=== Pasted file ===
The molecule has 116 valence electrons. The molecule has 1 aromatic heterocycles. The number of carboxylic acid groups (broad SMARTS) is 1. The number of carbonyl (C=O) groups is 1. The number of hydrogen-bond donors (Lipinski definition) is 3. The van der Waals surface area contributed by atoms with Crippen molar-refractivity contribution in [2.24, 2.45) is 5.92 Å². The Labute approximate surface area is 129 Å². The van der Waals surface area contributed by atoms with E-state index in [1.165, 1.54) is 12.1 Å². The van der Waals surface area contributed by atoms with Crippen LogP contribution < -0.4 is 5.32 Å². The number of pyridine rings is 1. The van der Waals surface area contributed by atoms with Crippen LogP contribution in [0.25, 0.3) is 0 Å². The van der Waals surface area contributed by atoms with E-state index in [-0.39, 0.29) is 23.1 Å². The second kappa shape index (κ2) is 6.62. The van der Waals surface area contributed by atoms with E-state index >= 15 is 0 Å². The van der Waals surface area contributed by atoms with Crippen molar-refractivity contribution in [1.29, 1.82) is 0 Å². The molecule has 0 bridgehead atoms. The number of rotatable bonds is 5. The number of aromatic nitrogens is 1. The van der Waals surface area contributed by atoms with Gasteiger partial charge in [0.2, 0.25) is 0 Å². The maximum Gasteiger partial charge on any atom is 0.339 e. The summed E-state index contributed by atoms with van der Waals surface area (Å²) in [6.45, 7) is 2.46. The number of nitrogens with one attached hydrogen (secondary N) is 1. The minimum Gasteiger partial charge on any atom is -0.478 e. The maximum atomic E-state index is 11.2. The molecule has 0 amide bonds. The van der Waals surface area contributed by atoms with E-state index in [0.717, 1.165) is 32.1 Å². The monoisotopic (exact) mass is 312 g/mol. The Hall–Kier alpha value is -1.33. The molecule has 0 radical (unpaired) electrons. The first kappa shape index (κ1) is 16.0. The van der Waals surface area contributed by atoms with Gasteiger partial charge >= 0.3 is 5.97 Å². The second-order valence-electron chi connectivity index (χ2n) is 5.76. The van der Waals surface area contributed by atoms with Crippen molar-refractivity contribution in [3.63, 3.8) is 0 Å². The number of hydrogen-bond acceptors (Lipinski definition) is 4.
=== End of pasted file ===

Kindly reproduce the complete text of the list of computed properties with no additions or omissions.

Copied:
The molecule has 116 valence electrons. The molecule has 1 aromatic heterocycles. The number of carboxylic acid groups (broad SMARTS) is 1. The number of carbonyl (C=O) groups is 1. The number of hydrogen-bond donors (Lipinski definition) is 3. The van der Waals surface area contributed by atoms with Crippen molar-refractivity contribution in [2.24, 2.45) is 5.92 Å². The Labute approximate surface area is 129 Å². The van der Waals surface area contributed by atoms with E-state index in [1.165, 1.54) is 12.1 Å². The van der Waals surface area contributed by atoms with Crippen LogP contribution < -0.4 is 5.32 Å². The number of pyridine rings is 1. The van der Waals surface area contributed by atoms with Crippen LogP contribution in [0.25, 0.3) is 0 Å². The van der Waals surface area contributed by atoms with E-state index in [-0.39, 0.29) is 23.1 Å². The second kappa shape index (κ2) is 6.62. The van der Waals surface area contributed by atoms with E-state index >= 15 is 0 Å². The van der Waals surface area contributed by atoms with Crippen molar-refractivity contribution in [1.29, 1.82) is 0 Å². The molecule has 0 bridgehead atoms. The number of rotatable bonds is 5. The number of aromatic nitrogens is 1. The van der Waals surface area contributed by atoms with Gasteiger partial charge in [0.2, 0.25) is 0 Å². The maximum Gasteiger partial charge on any atom is 0.339 e. The summed E-state index contributed by atoms with van der Waals surface area (Å²) in [6.45, 7) is 2.46. The number of nitrogens with one attached hydrogen (secondary N) is 1. The minimum Gasteiger partial charge on any atom is -0.478 e. The maximum atomic E-state index is 11.2. The molecule has 0 amide bonds. The van der Waals surface area contributed by atoms with E-state index in [0.717, 1.165) is 32.1 Å². The monoisotopic (exact) mass is 312 g/mol. The Hall–Kier alpha value is -1.33. The molecule has 0 radical (unpaired) electrons. The first kappa shape index (κ1) is 16.0. The van der Waals surface area contributed by atoms with Gasteiger partial charge >= 0.3 is 5.97 Å². The second-order valence-electron chi connectivity index (χ2n) is 5.76. The van der Waals surface area contributed by atoms with Crippen molar-refractivity contribution in [3.63, 3.8) is 0 Å². The number of hydrogen-bond acceptors (Lipinski definition) is 4.